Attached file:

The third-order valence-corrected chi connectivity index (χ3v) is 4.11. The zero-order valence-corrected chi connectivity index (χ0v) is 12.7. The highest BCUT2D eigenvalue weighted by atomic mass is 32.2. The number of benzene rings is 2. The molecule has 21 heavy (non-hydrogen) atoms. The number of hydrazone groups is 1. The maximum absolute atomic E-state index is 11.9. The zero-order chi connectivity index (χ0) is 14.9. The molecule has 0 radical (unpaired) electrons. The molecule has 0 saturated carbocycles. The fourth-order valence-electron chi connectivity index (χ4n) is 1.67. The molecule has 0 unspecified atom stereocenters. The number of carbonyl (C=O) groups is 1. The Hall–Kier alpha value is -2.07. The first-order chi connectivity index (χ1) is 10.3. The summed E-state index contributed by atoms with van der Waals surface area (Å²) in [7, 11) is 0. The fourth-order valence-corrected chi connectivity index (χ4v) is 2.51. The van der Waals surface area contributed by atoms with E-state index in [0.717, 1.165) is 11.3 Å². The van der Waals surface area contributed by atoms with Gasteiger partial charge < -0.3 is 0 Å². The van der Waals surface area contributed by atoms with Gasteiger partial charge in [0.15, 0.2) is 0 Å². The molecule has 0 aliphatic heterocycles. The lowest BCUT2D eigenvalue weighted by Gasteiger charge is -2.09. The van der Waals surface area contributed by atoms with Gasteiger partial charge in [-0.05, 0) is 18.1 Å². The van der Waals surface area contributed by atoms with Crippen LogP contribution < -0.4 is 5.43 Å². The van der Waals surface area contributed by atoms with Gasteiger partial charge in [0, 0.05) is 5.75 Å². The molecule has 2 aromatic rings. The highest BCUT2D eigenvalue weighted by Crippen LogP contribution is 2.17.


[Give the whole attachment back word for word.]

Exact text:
The third-order valence-corrected chi connectivity index (χ3v) is 4.11. The zero-order valence-corrected chi connectivity index (χ0v) is 12.7. The highest BCUT2D eigenvalue weighted by atomic mass is 32.2. The number of benzene rings is 2. The molecule has 21 heavy (non-hydrogen) atoms. The number of hydrazone groups is 1. The maximum absolute atomic E-state index is 11.9. The zero-order chi connectivity index (χ0) is 14.9. The molecule has 0 radical (unpaired) electrons. The molecule has 0 saturated carbocycles. The fourth-order valence-electron chi connectivity index (χ4n) is 1.67. The molecule has 0 unspecified atom stereocenters. The number of carbonyl (C=O) groups is 1. The Hall–Kier alpha value is -2.07. The first-order chi connectivity index (χ1) is 10.3. The summed E-state index contributed by atoms with van der Waals surface area (Å²) in [7, 11) is 0. The fourth-order valence-corrected chi connectivity index (χ4v) is 2.51. The van der Waals surface area contributed by atoms with E-state index in [0.717, 1.165) is 11.3 Å². The van der Waals surface area contributed by atoms with Gasteiger partial charge < -0.3 is 0 Å². The van der Waals surface area contributed by atoms with Gasteiger partial charge in [0.15, 0.2) is 0 Å². The molecule has 0 aliphatic heterocycles. The lowest BCUT2D eigenvalue weighted by Gasteiger charge is -2.09. The van der Waals surface area contributed by atoms with Gasteiger partial charge in [-0.05, 0) is 18.1 Å². The van der Waals surface area contributed by atoms with Crippen LogP contribution < -0.4 is 5.43 Å². The van der Waals surface area contributed by atoms with Gasteiger partial charge in [0, 0.05) is 5.75 Å². The molecule has 2 aromatic rings. The highest BCUT2D eigenvalue weighted by Crippen LogP contribution is 2.17.